Much is made of how the mainstream media, and especially the “paper of record” underwrites a status quo mentality that often seems to play into, if not outright endorse, administration politics. There are good reasons for this, to be sure, and we have done our fair share here at No Caption Needed and over at The Bag of criticizing the ways in which photojournalism too often contributes to the normalization of such politics. What we must not forget, however, is that photojournalism is a complex and often eloquent public art, a technology of ingenium that functions in a wide range of ways to display and animate public life.
Earlier this week the NYT published a photograph that demonstrates how photojournalistic efforts can begin to frame a critical civic attitude, even as it adheres to the conventions of realist representation that might otherwise support a status quo sensibility and the current administration’s point of view. On 8/19/07 the NYT posted a picture of a single marine walking down a street in Falluja as part of a story concerning the “fragile calm” that has descended upon the city as a result of U.S. military presence there.
The street seems to be a main public thoroughfare, but there is no evidence of a public. Besides the lone marine in the foreground and what appears to be another marine in the distant background, almost too small to see, there are no other people and quite clearly no Iraqis. The only vehicles bear military camouflage, certainly no small consideration given the significance of car bombs, but also a reminder of the citywide vehicle ban imposed by the mayor and enforced by the U.S. military presence. Interestingly, however, it is not the marine who captures our immediate attention. Rather, it is the rusted and dirty propane tanks that literally divide and dominate the scene. Stacked high and teetering, like a house of cards, they seem somewhat out of place. The top yellow tank is especially strange, drawing our attention to the midline of the image and underscoring that this is where the narrative action of the scene resides. The caption makes the point, “Many wonder what will happen when they [the marines] leave,” while the image seems to imply that it is the very presence of the U.S. military that guards and helps to sustain the peace.
But a second look at the photograph invites a more critical attitude. The marine walks cautiously but with his rifle pointed down in a manner that suggests that he does not think he is in eminent danger, evidence of at least a modicum of peace and calm, though the situation can’t be all that safe or he wouldn’t be carrying his rifle in front of him (or, for that matter, he wouldn’t be wearing body armor). Indeed, his somewhat tentative posture implies a calm “before the storm” rather than the “peaceful” and self-sustaining calm we might associate with something like, say, meditation. The photograph thus invites a certain cynicism about the very premise of a fragile calm, which here seems to be more feigned than real—indeed, the empty streets are somewhat eerie, more evocative of a ghost town than a city in which peace reigns. Additionally, notice that the marine, the sign of American power, walks in a shadow, partially veiled by the darkness, an ominous sign of death and otherness. By contrast, the propane tanks, containers for fuel and thus the necessary power to make the city work, stand prominently in the light of day. As tall as the marine (and by implication as potentially powerful as he, though presumably empty), they are also clearly unstable. They command the viewer’s attention, although apparently not that of the marine, as he seems oblivious of either their presence or their precarious posture.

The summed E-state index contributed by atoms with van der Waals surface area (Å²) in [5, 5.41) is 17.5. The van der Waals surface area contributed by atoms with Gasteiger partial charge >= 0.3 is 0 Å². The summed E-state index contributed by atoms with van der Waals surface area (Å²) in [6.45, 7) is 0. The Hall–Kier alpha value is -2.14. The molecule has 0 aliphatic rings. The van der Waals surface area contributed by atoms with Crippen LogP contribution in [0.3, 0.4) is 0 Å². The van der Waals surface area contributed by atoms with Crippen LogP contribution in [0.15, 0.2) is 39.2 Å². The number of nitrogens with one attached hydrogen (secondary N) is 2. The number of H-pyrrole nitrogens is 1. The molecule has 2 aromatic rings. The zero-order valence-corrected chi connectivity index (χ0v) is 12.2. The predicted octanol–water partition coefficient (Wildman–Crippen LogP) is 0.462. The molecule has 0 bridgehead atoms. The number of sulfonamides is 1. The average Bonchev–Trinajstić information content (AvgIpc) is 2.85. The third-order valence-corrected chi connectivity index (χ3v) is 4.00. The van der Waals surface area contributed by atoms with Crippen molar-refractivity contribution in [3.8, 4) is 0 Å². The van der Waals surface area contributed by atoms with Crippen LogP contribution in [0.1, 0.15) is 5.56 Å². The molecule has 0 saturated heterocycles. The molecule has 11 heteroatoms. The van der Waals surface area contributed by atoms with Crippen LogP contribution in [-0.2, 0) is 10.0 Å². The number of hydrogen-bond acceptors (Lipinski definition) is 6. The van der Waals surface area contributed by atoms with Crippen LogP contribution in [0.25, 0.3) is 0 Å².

There are, I believe, two different ways to read this last dimension of the photograph: Either the marine simply doesn’t see the problem, ignorant of the true instability of local power and politics, or he chooses not to see it because he believes that there is nothing – absolutely nothing – he can do to prop up local power in the long run. Understood in this way, the photograph is an elegant and eloquent metaphor for the situation in Iraq, showing what might otherwise be hard to say: ignorance or resignation, it really doesn’t matter because, in the end, the task is very much like sustaining a house of cards, fated to failure. The photograph thus coaches a critique of the very premise of a “fragile calm” that informs the accompanying article – and by implication the administration’s subsequent appeal for continued patience and support – as anything other than hubris bolstered by dictatorial control.
Photo Credit: Marko Georgiev/New York Times